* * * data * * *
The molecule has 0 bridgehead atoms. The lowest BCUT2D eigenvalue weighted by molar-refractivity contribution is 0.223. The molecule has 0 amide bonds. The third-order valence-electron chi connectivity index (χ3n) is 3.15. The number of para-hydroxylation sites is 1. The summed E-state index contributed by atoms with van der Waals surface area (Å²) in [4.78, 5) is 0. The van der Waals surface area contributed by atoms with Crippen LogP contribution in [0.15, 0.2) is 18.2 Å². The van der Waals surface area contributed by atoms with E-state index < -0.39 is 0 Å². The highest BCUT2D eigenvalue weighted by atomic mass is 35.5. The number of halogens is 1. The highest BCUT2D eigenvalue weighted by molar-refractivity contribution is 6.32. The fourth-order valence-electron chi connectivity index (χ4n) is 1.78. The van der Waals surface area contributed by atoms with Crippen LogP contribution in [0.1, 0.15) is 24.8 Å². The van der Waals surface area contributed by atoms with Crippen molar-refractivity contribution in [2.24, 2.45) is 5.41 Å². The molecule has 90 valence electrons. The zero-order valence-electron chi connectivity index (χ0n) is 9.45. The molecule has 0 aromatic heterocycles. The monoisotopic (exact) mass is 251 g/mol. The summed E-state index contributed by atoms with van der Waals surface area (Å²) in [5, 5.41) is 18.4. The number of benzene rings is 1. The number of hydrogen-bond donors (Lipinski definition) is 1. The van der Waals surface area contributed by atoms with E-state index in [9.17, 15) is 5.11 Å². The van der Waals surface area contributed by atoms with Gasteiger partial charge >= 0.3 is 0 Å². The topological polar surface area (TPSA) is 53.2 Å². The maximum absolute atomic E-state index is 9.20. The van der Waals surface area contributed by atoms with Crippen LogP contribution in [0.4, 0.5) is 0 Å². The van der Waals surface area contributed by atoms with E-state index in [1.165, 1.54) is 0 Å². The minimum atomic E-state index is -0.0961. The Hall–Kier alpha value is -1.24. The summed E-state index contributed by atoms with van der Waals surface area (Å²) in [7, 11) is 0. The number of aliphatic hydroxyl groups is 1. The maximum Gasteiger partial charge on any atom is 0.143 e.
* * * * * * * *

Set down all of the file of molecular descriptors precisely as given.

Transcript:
The molecule has 0 bridgehead atoms. The lowest BCUT2D eigenvalue weighted by molar-refractivity contribution is 0.223. The molecule has 0 amide bonds. The third-order valence-electron chi connectivity index (χ3n) is 3.15. The number of para-hydroxylation sites is 1. The summed E-state index contributed by atoms with van der Waals surface area (Å²) in [4.78, 5) is 0. The van der Waals surface area contributed by atoms with Crippen LogP contribution in [0.15, 0.2) is 18.2 Å². The van der Waals surface area contributed by atoms with E-state index < -0.39 is 0 Å². The highest BCUT2D eigenvalue weighted by atomic mass is 35.5. The number of halogens is 1. The highest BCUT2D eigenvalue weighted by molar-refractivity contribution is 6.32. The fourth-order valence-electron chi connectivity index (χ4n) is 1.78. The van der Waals surface area contributed by atoms with Crippen LogP contribution in [0.1, 0.15) is 24.8 Å². The van der Waals surface area contributed by atoms with Crippen molar-refractivity contribution in [2.24, 2.45) is 5.41 Å². The molecule has 90 valence electrons. The zero-order valence-electron chi connectivity index (χ0n) is 9.45. The molecule has 0 aromatic heterocycles. The monoisotopic (exact) mass is 251 g/mol. The summed E-state index contributed by atoms with van der Waals surface area (Å²) in [5, 5.41) is 18.4. The number of benzene rings is 1. The number of hydrogen-bond donors (Lipinski definition) is 1. The van der Waals surface area contributed by atoms with E-state index in [9.17, 15) is 5.11 Å². The van der Waals surface area contributed by atoms with Gasteiger partial charge >= 0.3 is 0 Å². The topological polar surface area (TPSA) is 53.2 Å². The maximum absolute atomic E-state index is 9.20. The van der Waals surface area contributed by atoms with Crippen LogP contribution in [0.4, 0.5) is 0 Å². The van der Waals surface area contributed by atoms with E-state index in [1.165, 1.54) is 0 Å². The minimum atomic E-state index is -0.0961. The Hall–Kier alpha value is -1.24. The summed E-state index contributed by atoms with van der Waals surface area (Å²) in [7, 11) is 0. The number of aliphatic hydroxyl groups is 1. The maximum Gasteiger partial charge on any atom is 0.143 e.